Jan. 13 (Bloomberg) -- Corn declined for a third straight day, extending the worst slump in three months, after the U.S. government unexpectedly increased its global supply estimate.
March-delivery corn declined as much as 1.1 percent on the Chicago Board of Trade to $6.05 a bushel, the lowest price for a most-active contract since Dec. 21. Futures traded at $6.0975 a bushel at 9:32 a.m. Singapore time, after plunging 6.1 percent yesterday, the most since Sept. 30.
Global production will exceed demand for the first time in three years as higher harvests in the U.S., the largest grower, Russia, Ukraine and the European Union more than offset losses in Argentina, the U.S. Department of Agriculture said yesterday. That prompted the agency to raise its world inventory estimate. Analysts had forecast a decline in this season’s stockpiles.
“This disappointed the bullish pre-report trade estimates,” Luke Mathews, a commodity strategist at Commonwealth Bank of Australia, said in a report today.
Inventories worldwide will rise to 128.14 million metric tons before this year’s Northern Hemisphere harvest, from 128.06 million tons a year earlier, the USDA said. Analysts surveyed by Bloomberg News had forecast the agency to cut this year’s projection to 123.23 million tons.
In the U.S., the stockpiles may total 846 million bushels before this year’s harvest, 12 percent more than analysts expected, a USDA report showed. The 2011 crop totaled 12.358 billion bushels, up from 12.31 billion estimated in December, while global output will reach a record 868.06 million tons.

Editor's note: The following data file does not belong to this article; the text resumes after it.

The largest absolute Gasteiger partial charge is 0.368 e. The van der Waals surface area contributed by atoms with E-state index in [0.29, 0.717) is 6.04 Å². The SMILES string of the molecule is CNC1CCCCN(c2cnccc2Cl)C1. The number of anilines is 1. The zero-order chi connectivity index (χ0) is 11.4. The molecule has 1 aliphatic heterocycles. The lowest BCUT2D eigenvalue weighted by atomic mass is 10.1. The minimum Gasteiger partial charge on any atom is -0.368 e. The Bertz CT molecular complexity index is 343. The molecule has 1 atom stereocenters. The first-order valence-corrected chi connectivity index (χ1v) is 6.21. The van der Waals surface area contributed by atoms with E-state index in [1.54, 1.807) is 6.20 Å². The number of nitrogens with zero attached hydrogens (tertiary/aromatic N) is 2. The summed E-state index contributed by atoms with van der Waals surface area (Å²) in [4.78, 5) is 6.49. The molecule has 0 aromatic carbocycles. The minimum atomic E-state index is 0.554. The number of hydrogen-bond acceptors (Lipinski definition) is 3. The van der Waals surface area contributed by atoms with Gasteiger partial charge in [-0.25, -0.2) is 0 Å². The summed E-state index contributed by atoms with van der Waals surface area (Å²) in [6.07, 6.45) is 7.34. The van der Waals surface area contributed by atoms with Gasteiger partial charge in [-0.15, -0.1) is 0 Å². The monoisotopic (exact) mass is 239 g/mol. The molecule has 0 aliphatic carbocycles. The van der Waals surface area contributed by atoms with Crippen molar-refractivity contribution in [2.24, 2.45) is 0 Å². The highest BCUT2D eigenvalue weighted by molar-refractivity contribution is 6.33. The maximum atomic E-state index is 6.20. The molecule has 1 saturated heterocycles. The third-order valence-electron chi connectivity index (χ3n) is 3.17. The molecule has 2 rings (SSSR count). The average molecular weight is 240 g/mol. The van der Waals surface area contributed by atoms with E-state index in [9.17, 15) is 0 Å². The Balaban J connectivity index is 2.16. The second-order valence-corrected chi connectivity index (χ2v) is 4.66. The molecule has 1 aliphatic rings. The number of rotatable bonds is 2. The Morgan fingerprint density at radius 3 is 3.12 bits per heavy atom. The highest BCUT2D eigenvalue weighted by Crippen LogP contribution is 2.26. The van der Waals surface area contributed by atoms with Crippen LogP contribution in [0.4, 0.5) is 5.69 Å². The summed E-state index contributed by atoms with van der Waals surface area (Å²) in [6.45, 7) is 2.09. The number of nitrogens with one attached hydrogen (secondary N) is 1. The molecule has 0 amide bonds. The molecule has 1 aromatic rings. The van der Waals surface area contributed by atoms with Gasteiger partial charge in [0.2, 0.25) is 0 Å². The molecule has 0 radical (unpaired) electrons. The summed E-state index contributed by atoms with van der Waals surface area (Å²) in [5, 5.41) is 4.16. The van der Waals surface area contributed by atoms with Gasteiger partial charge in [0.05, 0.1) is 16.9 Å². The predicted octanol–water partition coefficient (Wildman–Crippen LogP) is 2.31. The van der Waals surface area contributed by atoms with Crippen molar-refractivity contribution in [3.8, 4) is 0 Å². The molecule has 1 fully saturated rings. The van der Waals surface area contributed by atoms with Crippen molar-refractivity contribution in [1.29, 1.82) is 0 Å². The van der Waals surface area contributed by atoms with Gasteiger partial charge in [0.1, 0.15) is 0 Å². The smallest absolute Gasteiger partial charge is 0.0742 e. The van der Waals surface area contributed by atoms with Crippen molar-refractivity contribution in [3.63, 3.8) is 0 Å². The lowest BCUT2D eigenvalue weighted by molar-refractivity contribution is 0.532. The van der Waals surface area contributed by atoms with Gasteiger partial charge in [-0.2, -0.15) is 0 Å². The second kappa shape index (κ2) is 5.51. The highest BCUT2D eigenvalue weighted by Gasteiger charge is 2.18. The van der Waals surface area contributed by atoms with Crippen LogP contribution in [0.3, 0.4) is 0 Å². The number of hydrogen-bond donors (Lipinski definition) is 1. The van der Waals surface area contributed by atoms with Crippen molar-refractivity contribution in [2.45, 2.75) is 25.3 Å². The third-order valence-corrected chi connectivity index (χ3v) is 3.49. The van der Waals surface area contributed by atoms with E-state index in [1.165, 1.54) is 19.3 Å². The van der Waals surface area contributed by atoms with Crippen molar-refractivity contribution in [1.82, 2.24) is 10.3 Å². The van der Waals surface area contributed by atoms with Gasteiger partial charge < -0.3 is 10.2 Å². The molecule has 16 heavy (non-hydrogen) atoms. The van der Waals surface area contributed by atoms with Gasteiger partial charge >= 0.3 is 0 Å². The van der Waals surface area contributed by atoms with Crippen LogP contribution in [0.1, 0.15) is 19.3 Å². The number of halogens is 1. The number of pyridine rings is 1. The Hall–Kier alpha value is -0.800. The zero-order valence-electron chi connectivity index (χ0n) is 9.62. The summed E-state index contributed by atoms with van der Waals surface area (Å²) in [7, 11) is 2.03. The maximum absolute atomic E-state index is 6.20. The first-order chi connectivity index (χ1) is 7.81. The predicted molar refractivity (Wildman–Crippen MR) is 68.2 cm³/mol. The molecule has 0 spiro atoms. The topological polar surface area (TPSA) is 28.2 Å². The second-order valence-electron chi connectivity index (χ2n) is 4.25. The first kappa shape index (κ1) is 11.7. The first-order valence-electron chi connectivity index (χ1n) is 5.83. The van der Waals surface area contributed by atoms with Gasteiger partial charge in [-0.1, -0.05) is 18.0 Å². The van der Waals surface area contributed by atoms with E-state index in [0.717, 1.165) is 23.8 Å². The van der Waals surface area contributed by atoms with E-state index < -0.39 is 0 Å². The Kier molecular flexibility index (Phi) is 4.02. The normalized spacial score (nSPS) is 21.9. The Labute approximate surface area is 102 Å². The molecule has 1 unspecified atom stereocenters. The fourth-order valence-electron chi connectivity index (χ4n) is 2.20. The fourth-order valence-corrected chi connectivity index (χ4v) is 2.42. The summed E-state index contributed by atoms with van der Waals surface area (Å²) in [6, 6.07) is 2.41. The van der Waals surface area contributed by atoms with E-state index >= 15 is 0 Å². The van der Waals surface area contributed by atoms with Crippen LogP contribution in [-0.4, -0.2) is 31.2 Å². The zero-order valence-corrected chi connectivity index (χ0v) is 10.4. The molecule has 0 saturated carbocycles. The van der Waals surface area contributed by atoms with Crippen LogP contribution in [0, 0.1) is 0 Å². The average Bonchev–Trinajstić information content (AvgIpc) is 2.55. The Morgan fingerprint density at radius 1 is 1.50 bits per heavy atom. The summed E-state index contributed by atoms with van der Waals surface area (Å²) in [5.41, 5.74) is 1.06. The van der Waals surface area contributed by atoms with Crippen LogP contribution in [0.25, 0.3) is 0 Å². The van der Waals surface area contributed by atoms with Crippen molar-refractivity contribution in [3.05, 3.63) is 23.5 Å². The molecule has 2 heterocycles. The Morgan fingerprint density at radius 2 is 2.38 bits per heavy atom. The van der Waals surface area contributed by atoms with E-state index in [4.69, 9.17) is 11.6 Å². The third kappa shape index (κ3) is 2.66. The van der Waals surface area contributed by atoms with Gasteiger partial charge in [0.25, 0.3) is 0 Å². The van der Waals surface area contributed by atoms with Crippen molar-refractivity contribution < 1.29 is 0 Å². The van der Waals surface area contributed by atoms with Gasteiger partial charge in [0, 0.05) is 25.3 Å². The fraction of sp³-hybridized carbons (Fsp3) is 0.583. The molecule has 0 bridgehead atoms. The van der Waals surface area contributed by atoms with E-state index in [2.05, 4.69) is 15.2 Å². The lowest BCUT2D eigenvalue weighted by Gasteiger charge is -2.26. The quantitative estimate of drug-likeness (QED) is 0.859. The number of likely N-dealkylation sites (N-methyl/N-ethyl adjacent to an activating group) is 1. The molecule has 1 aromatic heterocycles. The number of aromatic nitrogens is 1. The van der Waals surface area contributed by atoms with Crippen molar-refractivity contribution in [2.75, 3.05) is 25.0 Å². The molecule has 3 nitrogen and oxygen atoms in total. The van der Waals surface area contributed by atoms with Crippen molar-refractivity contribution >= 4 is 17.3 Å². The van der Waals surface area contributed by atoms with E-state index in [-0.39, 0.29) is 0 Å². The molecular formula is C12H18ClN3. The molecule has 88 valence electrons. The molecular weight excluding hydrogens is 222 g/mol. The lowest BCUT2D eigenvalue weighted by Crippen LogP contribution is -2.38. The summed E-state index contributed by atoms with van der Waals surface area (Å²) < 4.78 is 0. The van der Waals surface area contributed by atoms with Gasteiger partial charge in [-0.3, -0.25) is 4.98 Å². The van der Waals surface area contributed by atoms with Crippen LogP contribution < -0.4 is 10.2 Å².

Global demand will rise to 867.98 million tons, smaller than the 868.6 million tons estimated last month, the USDA said.
“Markets once again proved their inability to predict the USDA’s moves, with consensus (ourselves included) directionally wrong on many estimates,” Morgan Stanley analysts led by Hussein Allidina said in a report yesterday.
Shares of Tyson Foods Inc., the largest U.S. meat producer, and Sanderson Farms Inc. advanced on speculation lower grain prices will cut costs, boosting their profitability. Tyson gained 1.1 percent to $19.96 in New York while Sanderson rose 6.3 percent to $50.41, the biggest increase in five months.
Soybeans for March delivery climbed 0.8 percent to $11.9175 a bushel, after closing 1.7 percent lower yesterday. Wheat for delivery in the same month was little changed at $6.055 a bushel.
--With assistance from Whitney McFerron and Jeff Wilson in Chicago. Editors: Ovais Subhani, James Poole
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